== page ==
Employers have been forced to make flex happen with nearly 50% of adults in employment working from home as a result of the social distancing measures[iii]. It’s important to note that flexible working is not just about working from home as it incorporates a range of other working practices such as part time hours, job sharing and flexi-hours to name just a few. But, as employees have (in the main) experienced greater autonomy during the pandemic, there really is no going back.
The advantages of flexible working are mutually beneficial for both employers and employees:
– 79% of employees have said they’d be more loyal to a company if they had flexible work options[iv].
– Flexible workers have a higher level of job satisfaction and commitment, and are more likely to increase discretionary effort compared to those who do not work flexibly[v].
– Reducing office-based roles releases costs and companies can save an average of nearly £7000 per year for every employee who spends half of their time working remotely[vi].
Along with a wider and more diverse talent pool, increased staff retention and improved health benefits, the advantages of flexible working far outweigh the challenges of implementing it. So how do we continue to embrace flex in the future? What should companies be focusing on to embed flexible working for good? Below, are some suggestions;
Live your Purpose – Be clear about what you stand for as a company. Don’t just talk about it. Live it. Embed it in everything you do.
Accept differences – Design work for wellbeing so employees can bring their best selves to work. Ask your people what they want from work and what’s important to them so that you can create a truly unique experience that connects with individual values and ambitions. Think about your employees as customers with different values, needs and aspirations. Customise and tailor your employee experience to stay ahead of the competition.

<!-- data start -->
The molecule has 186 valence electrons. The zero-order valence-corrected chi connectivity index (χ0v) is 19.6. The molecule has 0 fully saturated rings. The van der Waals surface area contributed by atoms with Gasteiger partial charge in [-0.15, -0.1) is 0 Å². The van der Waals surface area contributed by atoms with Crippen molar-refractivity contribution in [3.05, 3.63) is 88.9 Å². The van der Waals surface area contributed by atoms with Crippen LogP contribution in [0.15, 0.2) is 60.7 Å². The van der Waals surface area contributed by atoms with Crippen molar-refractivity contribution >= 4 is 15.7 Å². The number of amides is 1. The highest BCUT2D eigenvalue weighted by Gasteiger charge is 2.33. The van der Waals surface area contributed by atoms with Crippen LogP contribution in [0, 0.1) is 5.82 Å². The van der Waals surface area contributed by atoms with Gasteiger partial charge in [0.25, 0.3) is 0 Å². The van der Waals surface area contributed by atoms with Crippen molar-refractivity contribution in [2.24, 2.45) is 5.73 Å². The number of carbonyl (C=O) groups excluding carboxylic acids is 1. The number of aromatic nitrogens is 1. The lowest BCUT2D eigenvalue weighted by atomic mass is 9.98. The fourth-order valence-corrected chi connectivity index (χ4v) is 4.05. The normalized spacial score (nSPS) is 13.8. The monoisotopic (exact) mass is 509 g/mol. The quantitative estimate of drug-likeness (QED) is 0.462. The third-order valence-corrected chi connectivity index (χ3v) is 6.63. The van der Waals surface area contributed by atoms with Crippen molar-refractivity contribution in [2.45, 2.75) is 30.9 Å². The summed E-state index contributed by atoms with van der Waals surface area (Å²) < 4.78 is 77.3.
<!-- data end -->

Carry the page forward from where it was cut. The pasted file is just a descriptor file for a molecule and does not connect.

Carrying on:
Communicate, Communicate, Communicate – The most successful Companies communicate consistently and with transparency. Use technology to help you create virtual communication channels enabling your teams to stay connected wherever they are based.
Review and reflect on policies and procedures – This is an opportunity for HR to change the rules and to re-brand themselves. Advertise all roles as flexible and think about job descriptions based on outputs rather than long “to do” lists. Involve your staff to experiment with new ideas.
Use tech to help you – Most companies have had to quickly adapt to new ways of working over the last few months due to the increased social distancing measures. Employees are now using technology to communicate and collaborate with each other thereby enabling a fundamental shift in how and when work is done.
Increased flexible working is going to change work culture as we know it. We are living through a new era of work as employers and employees alike are embracing the benefits that flexibility can bring us. Flex is not going away – it’s here to stay!
[i] HR Disrupted, Lucy Adams
[ii] HR Disrupted, Lucy Adams
[iii] ONS, April 2020
[vi] Global Workplace Analytics